Ok, so let’s face it, almost everybody who sees an aero cycling helmet thinks they look a little silly, but secretly harbors a desire to strap one on and see what it can do. I know I did!

Earlier this year, I got my hands on the Advantage 2 from the Giro company. If you’re a cyclist at all, you know Giro as one of the leading helmet manufacturers around. In fact, if you’ve seen any ad with Lance Armstrong in it riding a bike, then you’ve seen him in a Giro (Ionos). The Advantage 2 was my first opportunity to try out a cycling icon and to get under and aero helmet.

First, you should know the purpose of an aero helmet. As the name suggests, it helps to make you more aerodynamic and thus, more efficient. On top of that, an aero helmet is, dollar-for-dollar, a MASSIVE savings over other aero components such as wheels. Click here for an article that has a very good breakdown of cost per watt saved.

Now, on to my thoughts on the Giro Advantage 2. Like I said, this was the first aero helmet I’ve gotten the chance to try out. At first, like many athletes, I was a bit concerned about the heat factor. The Advantage 2 doesn’t have the huge amount of vents that an every day cycling helmet has, rather, it has only five vents. These vents are right on the peak of the front of the head and do indeed get all the air. So, what I noticed was that, not only was I cooled enough, but the vent channels running along the inside of the top of the helmet allowed for a small vortex Giro Cycling Helmats, Advantage 2, Aero Helmets, Benefits of and Aerodynamic Cycling Helmet of air (like a mini tornado) at the back of my head that felt like a constant air conditioner. I was completely shocked. This is what the Giro website has to say about venting in the Advantage 2:

Internal Air Channels

By definition, a channel is; a route through which anything passes or progresses. In the case of Giro helmets, we utilize channels on the inner portion of the helmet to move air. These internal channels are carefully crafted and are one of the keys to a well ventilated helmet. When combined with our external vents, they help move hot, stale air across the riders head and force it out the back of the helmet. This is a proprietary Giro technology that we call WindTunnel Ventilation.

On top of the amazing heat dispersion, the Giro did indeed seem to allow me to feel more like I was splitting the air, rather than pushing it out of my way.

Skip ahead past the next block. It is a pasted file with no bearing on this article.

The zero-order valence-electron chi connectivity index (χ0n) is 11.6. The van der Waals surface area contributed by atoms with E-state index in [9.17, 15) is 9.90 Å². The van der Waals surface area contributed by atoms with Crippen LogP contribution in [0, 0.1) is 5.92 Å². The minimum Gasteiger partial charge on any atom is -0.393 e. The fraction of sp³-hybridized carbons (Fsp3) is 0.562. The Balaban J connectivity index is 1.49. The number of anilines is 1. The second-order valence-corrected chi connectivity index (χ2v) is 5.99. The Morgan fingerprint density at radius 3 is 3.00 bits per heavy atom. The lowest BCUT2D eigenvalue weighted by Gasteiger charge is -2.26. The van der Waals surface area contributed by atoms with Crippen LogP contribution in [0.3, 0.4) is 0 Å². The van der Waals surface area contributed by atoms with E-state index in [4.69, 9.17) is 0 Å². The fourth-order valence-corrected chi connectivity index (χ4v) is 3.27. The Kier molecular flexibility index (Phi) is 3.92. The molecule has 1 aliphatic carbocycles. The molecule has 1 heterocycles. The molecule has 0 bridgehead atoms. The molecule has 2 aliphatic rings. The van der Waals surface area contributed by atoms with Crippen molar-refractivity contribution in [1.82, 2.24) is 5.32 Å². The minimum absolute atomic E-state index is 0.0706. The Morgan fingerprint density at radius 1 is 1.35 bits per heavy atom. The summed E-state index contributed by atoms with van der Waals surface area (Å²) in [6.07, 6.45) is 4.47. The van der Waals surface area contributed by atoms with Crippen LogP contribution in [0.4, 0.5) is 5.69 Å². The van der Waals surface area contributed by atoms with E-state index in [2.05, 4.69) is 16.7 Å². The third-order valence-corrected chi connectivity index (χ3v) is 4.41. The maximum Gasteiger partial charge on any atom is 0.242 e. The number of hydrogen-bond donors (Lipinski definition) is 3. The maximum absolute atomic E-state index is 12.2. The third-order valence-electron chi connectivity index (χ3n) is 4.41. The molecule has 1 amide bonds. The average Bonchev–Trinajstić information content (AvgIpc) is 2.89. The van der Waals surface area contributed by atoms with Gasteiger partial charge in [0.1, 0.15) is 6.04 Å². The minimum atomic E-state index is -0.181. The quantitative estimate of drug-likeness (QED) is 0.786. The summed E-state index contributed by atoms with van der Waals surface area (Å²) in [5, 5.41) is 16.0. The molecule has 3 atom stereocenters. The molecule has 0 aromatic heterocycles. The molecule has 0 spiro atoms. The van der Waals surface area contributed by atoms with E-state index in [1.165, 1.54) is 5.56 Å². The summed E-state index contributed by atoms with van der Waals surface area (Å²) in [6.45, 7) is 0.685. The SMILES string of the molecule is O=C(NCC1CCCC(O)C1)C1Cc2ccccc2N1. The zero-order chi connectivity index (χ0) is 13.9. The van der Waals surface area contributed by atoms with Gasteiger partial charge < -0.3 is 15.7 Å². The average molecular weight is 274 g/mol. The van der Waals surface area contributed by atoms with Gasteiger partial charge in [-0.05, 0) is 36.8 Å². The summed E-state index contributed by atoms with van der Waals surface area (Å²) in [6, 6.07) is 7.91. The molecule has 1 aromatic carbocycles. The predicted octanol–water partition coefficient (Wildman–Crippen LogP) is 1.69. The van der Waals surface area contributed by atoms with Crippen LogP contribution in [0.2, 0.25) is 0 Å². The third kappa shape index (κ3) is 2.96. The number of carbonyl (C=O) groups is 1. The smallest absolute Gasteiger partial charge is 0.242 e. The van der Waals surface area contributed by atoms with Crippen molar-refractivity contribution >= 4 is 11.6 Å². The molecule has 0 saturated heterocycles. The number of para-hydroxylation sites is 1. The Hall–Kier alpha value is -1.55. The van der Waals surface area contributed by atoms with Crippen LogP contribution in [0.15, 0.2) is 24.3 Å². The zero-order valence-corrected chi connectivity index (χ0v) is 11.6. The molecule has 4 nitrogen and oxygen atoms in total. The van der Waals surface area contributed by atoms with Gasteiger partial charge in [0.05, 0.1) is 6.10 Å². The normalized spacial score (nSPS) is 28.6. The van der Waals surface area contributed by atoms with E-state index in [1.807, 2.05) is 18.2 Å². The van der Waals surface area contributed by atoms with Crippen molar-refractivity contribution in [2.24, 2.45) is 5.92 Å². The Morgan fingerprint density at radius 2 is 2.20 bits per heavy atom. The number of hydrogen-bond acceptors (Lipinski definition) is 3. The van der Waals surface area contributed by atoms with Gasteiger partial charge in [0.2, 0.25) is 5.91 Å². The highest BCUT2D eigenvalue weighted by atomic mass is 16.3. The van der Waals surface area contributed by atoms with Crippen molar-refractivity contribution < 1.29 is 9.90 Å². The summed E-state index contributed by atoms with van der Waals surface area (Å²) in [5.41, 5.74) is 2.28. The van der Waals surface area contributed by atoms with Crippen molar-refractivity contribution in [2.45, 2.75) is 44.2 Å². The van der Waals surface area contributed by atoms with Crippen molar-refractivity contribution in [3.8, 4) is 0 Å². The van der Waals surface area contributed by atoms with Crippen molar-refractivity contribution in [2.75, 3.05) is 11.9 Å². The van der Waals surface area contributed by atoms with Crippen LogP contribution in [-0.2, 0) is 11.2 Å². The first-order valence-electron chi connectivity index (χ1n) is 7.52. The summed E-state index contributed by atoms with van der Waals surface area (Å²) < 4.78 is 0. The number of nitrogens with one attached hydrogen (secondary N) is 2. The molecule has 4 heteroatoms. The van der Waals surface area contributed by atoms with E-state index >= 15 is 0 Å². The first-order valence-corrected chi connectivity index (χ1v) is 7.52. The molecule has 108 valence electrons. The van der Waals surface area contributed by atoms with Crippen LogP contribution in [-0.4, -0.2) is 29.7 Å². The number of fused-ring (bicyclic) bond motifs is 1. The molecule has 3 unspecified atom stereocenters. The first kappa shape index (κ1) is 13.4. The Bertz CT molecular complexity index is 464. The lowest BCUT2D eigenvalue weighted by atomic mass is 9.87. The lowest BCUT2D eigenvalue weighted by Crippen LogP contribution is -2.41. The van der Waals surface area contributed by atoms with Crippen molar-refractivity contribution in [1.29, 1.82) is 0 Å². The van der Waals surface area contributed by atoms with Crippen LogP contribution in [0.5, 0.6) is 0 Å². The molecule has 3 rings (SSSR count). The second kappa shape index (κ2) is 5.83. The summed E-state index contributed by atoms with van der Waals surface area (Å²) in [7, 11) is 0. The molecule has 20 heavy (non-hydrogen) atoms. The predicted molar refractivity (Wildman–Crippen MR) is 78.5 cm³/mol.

Another really great feature of the Advantage 2 is the foresight to put channels in the ear flaps to allow sunglasses to be worn. Not once did any of the glasses that I tried with the helmet feel pushed either down on my face or squeezed in from the stems.

About those ear flaps; I was concerned about comfort due to the fact that my ears stick out a bit more than most. This causes them to feel pinched and generally sore after wearing, say, a swim cap for too long. However, the ear flaps on the Advantage 2 gave my ears plenty of room without being uncomfortable. The one slight detractor I found was hearing. Because of the positioning of the ear flaps, it does make hearing everything you’re use to with nothing but straps on either side of your ear tricky. Don’t get me wrong, it’s not like you “can’t hear” it’s just a bit muffled relative to unobstructed hearing. That said, I had zero troubles with that both in workouts (on NYC streets where hearing is VERY important) or in the Ironman Mooseman 70.3.

So, if you’re in the market for things to make you more aerodynamic, rather than dropping $2000 on a new pair of wheels, why not just take $160 and get a helmet that will give you more aerodynamic advantage anyway?! I really like the Advantage 2 and I look forward to trying it out when it get’s truly hot this summer, so be on the lookout for updates.

P.S. Look out for some new helmets from Giro very soon!

MSRP: $165

Buy on Amazon: Giro Advantage 2

Link: http://tinyurl.com/2abtwuc


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